by Addison Wiggin – February 16, 2011
World Bank warns of “dangerous” food prices… Chris Mayer with two investment take-aways
Inflation red flag: Producer prices up 3% in four months
Investors dump gold ETF… but not necessarily gold itself
Ray Blanco on how a Big Pharma takeover is a sign of the times… and how to play it to your advantage
Readers weigh in on Monopoly money, Chinese inflation, piracy
“Global food prices are rising to dangerous levels and threaten tens of millions of poor people,” World Bank chief Robert Zoellick just declared.
The World Bank’s latest data on food prices reveal an overall 15% increase from October through January. Its index now sits just 3% below the 2008 record. (A separate index maintained by the U.N.’s Food and Agriculture Organization has already surpassed 2008 levels.)
Zoellick acknowledges rising food prices were "an aggravating factor" behind the downfall of dictators in Egypt and Tunisia.
“Last August, I was a guest on Russian TV, warning of another food crisis,” recalls Chris Mayer. “Asked by the host which countries were most at risk, I gave him two: Egypt and Pakistan.
“Getting Egypt right was easy. It was and remains the world’s largest buyer of wheat. Pakistan has a big import bill, too. Over the summer, massive floods destroyed many crops, quadrupling prices for staples like potatoes, onions, squash and tomatoes.”
Sure enough, the World Bank report forecasts rising food prices will drive Pakistan’s poverty rate up another 1.9%.
“There are two investment conclusions I draw” from these trends, Chris says.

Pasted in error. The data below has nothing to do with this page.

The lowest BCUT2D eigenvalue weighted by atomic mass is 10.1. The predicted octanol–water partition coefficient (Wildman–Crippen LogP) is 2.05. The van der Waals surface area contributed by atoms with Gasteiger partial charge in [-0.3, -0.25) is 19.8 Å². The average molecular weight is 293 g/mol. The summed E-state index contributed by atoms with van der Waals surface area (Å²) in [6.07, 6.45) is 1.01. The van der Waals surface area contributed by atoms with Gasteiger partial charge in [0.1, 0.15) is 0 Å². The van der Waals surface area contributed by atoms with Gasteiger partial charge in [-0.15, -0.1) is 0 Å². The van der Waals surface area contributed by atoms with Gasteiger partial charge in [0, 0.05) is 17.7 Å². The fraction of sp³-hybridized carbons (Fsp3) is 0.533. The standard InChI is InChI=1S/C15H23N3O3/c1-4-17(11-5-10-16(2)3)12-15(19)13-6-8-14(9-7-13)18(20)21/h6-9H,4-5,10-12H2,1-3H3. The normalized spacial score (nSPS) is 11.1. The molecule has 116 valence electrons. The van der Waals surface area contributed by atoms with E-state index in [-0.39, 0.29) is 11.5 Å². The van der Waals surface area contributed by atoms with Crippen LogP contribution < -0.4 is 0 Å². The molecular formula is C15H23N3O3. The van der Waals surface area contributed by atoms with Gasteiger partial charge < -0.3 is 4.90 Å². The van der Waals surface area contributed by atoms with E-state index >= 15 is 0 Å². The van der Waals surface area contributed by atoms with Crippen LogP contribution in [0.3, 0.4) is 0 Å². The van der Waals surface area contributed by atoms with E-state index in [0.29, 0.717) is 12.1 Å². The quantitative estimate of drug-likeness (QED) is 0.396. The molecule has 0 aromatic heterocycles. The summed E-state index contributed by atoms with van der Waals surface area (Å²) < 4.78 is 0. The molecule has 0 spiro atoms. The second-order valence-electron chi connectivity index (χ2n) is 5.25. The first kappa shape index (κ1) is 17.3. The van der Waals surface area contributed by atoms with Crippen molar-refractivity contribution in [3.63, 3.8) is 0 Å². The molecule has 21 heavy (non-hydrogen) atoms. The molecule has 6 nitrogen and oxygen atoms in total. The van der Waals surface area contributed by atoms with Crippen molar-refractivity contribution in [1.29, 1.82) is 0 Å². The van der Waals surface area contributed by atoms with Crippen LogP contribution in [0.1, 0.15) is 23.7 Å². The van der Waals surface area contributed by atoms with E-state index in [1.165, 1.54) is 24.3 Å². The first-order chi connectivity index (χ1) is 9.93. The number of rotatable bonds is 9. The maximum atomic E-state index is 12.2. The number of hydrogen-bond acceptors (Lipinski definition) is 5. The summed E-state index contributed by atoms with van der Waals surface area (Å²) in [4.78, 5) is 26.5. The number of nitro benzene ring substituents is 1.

“The first is that many emerging markets are on borrowed time. Egypt, for instance, grew 4-6% per year over the last several years, even through the financial crisis. It’s hard to imagine anything like that continuing when food prices are where they are.
“All of the emerging markets deal with suddenly surging prices for many commodities. As they are still in the commodity-intensive phase of their growth curves, this means, at the very least, the arc of their economic growth rates ought to flatten out for a time. At worst, they are vulnerable to social unrest, as most also have large poor populations.”
“The second conclusion is about the unfolding food crisis in the context of the broader sweep of rising commodity prices. Everything from oil to corn seems to be making new highs.
“The danger is that we have another 2008 situation. Prices got so high that demand dropped. Oil, for instance, hit an all-time high of $147 per barrel in July. Not too many industries can shrug that off.”
Still, not every commodity is topping 2008 levels. Chris points to this chart from UBS — which suggests that prices reached in the second half of 2008 may represent some kind of upper limit, after which demand falls:
“This table might suggest where commodity prices may still have room and where they may not,” Chris says. “All the agricultural commodities, along with copper, seem in danger of running against some kind of wall akin to 2008.
“Oil and natural gas, on the other hand, still look reasonable compared to the run-up in 2008. Food and energy share a link in that we burn energy to make food. But food prices have made their highs this time without new highs in the price of oil (or fertilizers, for that matter).
“So while food riots may continue, some commodity prices may well be nearing a short-term peak. Oil and gas, though, seem to have lots of room on the upside yet.”